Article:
As investors, we want to have minimum risk and, while doing so, maximize our returns. Dollar-Cost Averaging (DCA) is an investing strategy that many investing gurus will suggest for new investors. In this article, we will dive into what DCA is and if it makes sense or is just another marketing gimmick.

Dollar-Cost Averaging (Dollar Cost Averaging) is a risk management approach to buying assets where a large investment is divided into smaller, usually equal-sized investments to be made regularly over a specified period.

  • You have $1000 to invest in XYZ. You divide your investment into ten $100 purchases(no matter the stock price) that you will make every 2-week pay period for 20 weeks.

Your buying price will be an average of 20 weeks. This way, you are not “timing the market” with DCA, taking emotion out of your purchases which is always good. DCAs other benefits are that it helps to build a habit of investing, and it lowers risk by avoiding lousy timing. It is nearly impossible to determine a bottom of a price decline.

These are great attributes to have, but DCA may be a bit too simplistic for the seasoned investor.

The first issue is that a market rises over time and at a reasonably predictable rate(S&P is roughly 8%/yr). Therefore in the above example, your first $100 investment will be making that predictable rate for 18 weeks longer than the last. Over two-thirds of the time, a lump sum has been shown, on average, to perform better than DCA because of this.

Second, if you are identifying suitable investments, then you have determined that they are already at a low price. Investing does involve research, and if you are taking a more passive approach, a bad pick is a bad pick, and you are just throwing money away consistently with DCA rather than in a lump sum.

DCA’s passive approach can take thinking out of investing. When investing with DCA, one can keep doing the same thing, not following the market. What if, after the first $100, the company puts out a worrying statement? Should you continue to invest? Or likewise, they release good news, will you miss a short-term gain by not increasing your company exposure?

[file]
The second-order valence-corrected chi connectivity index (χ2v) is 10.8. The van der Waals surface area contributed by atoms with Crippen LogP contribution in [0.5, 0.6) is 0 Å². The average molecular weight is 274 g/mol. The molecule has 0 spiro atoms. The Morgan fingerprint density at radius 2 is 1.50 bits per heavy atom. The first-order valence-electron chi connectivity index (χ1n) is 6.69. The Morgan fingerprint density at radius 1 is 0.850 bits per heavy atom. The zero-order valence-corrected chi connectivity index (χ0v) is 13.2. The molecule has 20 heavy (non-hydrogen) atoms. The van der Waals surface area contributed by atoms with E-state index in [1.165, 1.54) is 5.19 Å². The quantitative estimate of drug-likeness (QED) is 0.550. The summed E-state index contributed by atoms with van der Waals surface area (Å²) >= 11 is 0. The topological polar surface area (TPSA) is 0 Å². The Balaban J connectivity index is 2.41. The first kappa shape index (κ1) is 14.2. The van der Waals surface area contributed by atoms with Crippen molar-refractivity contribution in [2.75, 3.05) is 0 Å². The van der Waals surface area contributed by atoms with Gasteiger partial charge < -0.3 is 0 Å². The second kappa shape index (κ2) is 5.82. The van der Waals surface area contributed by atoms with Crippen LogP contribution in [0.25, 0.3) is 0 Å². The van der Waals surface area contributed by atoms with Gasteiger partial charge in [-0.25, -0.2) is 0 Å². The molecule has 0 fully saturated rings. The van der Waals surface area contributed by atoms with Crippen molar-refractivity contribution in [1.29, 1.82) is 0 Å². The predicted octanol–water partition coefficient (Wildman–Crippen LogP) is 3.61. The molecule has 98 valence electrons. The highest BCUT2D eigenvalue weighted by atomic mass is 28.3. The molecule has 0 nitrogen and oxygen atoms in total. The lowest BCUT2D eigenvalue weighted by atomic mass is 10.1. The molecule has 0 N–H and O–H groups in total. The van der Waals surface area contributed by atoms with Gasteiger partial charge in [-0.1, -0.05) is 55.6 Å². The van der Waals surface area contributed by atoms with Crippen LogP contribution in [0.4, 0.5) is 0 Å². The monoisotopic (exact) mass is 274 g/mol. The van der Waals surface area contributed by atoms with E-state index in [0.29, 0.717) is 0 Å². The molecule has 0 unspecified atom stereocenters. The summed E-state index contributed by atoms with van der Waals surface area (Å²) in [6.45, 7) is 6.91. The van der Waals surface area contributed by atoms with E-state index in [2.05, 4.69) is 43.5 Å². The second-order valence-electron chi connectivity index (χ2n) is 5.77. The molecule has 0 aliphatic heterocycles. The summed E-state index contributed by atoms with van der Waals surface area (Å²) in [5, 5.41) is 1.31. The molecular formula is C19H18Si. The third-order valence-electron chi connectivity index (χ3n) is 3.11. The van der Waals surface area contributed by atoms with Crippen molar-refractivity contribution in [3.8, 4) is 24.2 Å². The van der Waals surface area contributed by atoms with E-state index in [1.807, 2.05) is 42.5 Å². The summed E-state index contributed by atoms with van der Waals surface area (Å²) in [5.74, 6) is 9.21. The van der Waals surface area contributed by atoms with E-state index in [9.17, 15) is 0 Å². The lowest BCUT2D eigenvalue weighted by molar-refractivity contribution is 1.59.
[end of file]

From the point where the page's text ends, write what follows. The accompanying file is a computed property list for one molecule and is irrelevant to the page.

With DCA, fees can add up; if you are charged a standard trade fee, you will multiply this for all of your purchases using DCA, or if the prices are a more significant percentage, the smaller the size.

Paypal’s crypto fees

Our $1000 example buying from PayPal would either cost $23 or $18. This $5 means lower returns that add up.

  • Pro tip: Always know your fees; just a $0.01 change buying $100.01 or $1000.01 would make a $3 difference as well.

DCA lowers some risks but not all. For example, DCA can help you time the bottom in a bear market, but should you be investing in a bear market? Imagine you start a DCA cycle in September 2000 or October 2007?

You would have years of declines that would then take years to come back as well. During these Bear periods, there were plenty of indicators that the economy was terrible and would not turn around for a while.

For a less experienced investor or one who needs to create an investing habit, DCA can be a great tool to average out market swings. On the other hand, DCA can lower overall returns for the more experienced investor with an investment plan. Either method will eventually get you to your investment goals, and that is what we are looking for.

Remember, never put at risk more than you can afford to lose, and we wish you good luck with all your trades.

If you’re pondering this situation, whether to invest all at once or use dollar-cost averaging, please feel free to reach out to me at Chase Thomas by email at and I’ll be happy to discuss it and possibly show you even better strategies to accomplish your goals.